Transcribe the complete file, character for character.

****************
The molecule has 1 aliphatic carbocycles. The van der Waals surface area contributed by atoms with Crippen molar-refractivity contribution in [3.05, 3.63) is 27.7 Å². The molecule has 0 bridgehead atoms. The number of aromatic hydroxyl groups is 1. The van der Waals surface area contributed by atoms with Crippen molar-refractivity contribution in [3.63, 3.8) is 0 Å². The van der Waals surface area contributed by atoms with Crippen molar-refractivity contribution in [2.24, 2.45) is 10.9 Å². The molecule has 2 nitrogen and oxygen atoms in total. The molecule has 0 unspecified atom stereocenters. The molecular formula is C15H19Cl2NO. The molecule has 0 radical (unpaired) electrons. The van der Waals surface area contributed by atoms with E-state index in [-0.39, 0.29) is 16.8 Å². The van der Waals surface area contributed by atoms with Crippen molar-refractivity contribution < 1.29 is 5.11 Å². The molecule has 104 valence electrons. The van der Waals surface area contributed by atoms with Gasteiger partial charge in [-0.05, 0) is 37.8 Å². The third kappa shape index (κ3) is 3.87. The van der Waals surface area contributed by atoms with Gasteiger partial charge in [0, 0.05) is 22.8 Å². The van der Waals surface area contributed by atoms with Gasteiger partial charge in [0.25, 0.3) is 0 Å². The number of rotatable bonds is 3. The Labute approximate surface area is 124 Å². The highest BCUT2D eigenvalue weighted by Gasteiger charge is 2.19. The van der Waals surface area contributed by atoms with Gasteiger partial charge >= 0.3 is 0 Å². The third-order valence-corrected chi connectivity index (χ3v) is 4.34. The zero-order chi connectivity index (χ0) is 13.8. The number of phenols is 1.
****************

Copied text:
The molecule has 1 aliphatic carbocycles. The van der Waals surface area contributed by atoms with Crippen molar-refractivity contribution in [3.05, 3.63) is 27.7 Å². The molecule has 0 bridgehead atoms. The number of aromatic hydroxyl groups is 1. The van der Waals surface area contributed by atoms with Crippen molar-refractivity contribution in [3.63, 3.8) is 0 Å². The van der Waals surface area contributed by atoms with Crippen molar-refractivity contribution in [2.24, 2.45) is 10.9 Å². The molecule has 2 nitrogen and oxygen atoms in total. The molecule has 0 unspecified atom stereocenters. The molecular formula is C15H19Cl2NO. The molecule has 0 radical (unpaired) electrons. The van der Waals surface area contributed by atoms with E-state index in [-0.39, 0.29) is 16.8 Å². The van der Waals surface area contributed by atoms with Crippen molar-refractivity contribution < 1.29 is 5.11 Å². The molecule has 104 valence electrons. The van der Waals surface area contributed by atoms with Gasteiger partial charge in [-0.05, 0) is 37.8 Å². The third kappa shape index (κ3) is 3.87. The van der Waals surface area contributed by atoms with Gasteiger partial charge in [0, 0.05) is 22.8 Å². The van der Waals surface area contributed by atoms with Gasteiger partial charge in [0.25, 0.3) is 0 Å². The number of rotatable bonds is 3. The Labute approximate surface area is 124 Å². The highest BCUT2D eigenvalue weighted by Gasteiger charge is 2.19. The van der Waals surface area contributed by atoms with Gasteiger partial charge >= 0.3 is 0 Å². The third-order valence-corrected chi connectivity index (χ3v) is 4.34. The zero-order chi connectivity index (χ0) is 13.8. The number of phenols is 1.